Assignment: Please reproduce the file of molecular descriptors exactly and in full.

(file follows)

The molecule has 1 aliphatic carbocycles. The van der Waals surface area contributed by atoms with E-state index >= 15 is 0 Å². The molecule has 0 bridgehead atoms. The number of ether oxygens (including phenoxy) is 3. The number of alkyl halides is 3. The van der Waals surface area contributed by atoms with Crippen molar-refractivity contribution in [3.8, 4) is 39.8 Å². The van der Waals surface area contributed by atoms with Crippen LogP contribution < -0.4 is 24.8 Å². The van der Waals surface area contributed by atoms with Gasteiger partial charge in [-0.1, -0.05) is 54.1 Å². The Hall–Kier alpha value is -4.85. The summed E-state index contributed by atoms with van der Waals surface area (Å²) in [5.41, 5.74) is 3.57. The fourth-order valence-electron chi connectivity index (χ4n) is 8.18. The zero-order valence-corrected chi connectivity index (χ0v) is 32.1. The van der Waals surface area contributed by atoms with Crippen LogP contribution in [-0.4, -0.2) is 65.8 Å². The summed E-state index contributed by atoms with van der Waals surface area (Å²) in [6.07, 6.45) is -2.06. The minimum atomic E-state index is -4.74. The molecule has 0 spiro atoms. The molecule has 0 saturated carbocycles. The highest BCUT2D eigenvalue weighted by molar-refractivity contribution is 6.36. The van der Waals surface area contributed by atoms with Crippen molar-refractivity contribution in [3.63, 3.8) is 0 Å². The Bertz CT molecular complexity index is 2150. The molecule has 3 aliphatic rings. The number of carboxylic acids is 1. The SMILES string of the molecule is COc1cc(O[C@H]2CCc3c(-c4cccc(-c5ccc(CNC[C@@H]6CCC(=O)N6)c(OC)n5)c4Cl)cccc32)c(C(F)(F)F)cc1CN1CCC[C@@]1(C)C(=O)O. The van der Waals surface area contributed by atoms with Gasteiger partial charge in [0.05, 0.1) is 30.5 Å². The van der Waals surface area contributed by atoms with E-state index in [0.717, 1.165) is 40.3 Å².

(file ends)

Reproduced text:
The molecule has 1 aliphatic carbocycles. The van der Waals surface area contributed by atoms with E-state index >= 15 is 0 Å². The molecule has 0 bridgehead atoms. The number of ether oxygens (including phenoxy) is 3. The number of alkyl halides is 3. The van der Waals surface area contributed by atoms with Crippen molar-refractivity contribution in [3.8, 4) is 39.8 Å². The van der Waals surface area contributed by atoms with Crippen LogP contribution < -0.4 is 24.8 Å². The van der Waals surface area contributed by atoms with Gasteiger partial charge in [-0.1, -0.05) is 54.1 Å². The Hall–Kier alpha value is -4.85. The summed E-state index contributed by atoms with van der Waals surface area (Å²) in [5.41, 5.74) is 3.57. The fourth-order valence-electron chi connectivity index (χ4n) is 8.18. The zero-order valence-corrected chi connectivity index (χ0v) is 32.1. The van der Waals surface area contributed by atoms with Crippen LogP contribution in [-0.4, -0.2) is 65.8 Å². The summed E-state index contributed by atoms with van der Waals surface area (Å²) in [6.07, 6.45) is -2.06. The minimum atomic E-state index is -4.74. The molecule has 0 spiro atoms. The molecule has 0 saturated carbocycles. The highest BCUT2D eigenvalue weighted by molar-refractivity contribution is 6.36. The van der Waals surface area contributed by atoms with Crippen molar-refractivity contribution in [3.63, 3.8) is 0 Å². The Bertz CT molecular complexity index is 2150. The molecule has 3 aliphatic rings. The number of carboxylic acids is 1. The SMILES string of the molecule is COc1cc(O[C@H]2CCc3c(-c4cccc(-c5ccc(CNC[C@@H]6CCC(=O)N6)c(OC)n5)c4Cl)cccc32)c(C(F)(F)F)cc1CN1CCC[C@@]1(C)C(=O)O. The van der Waals surface area contributed by atoms with Gasteiger partial charge in [0.05, 0.1) is 30.5 Å². The van der Waals surface area contributed by atoms with E-state index in [0.717, 1.165) is 40.3 Å².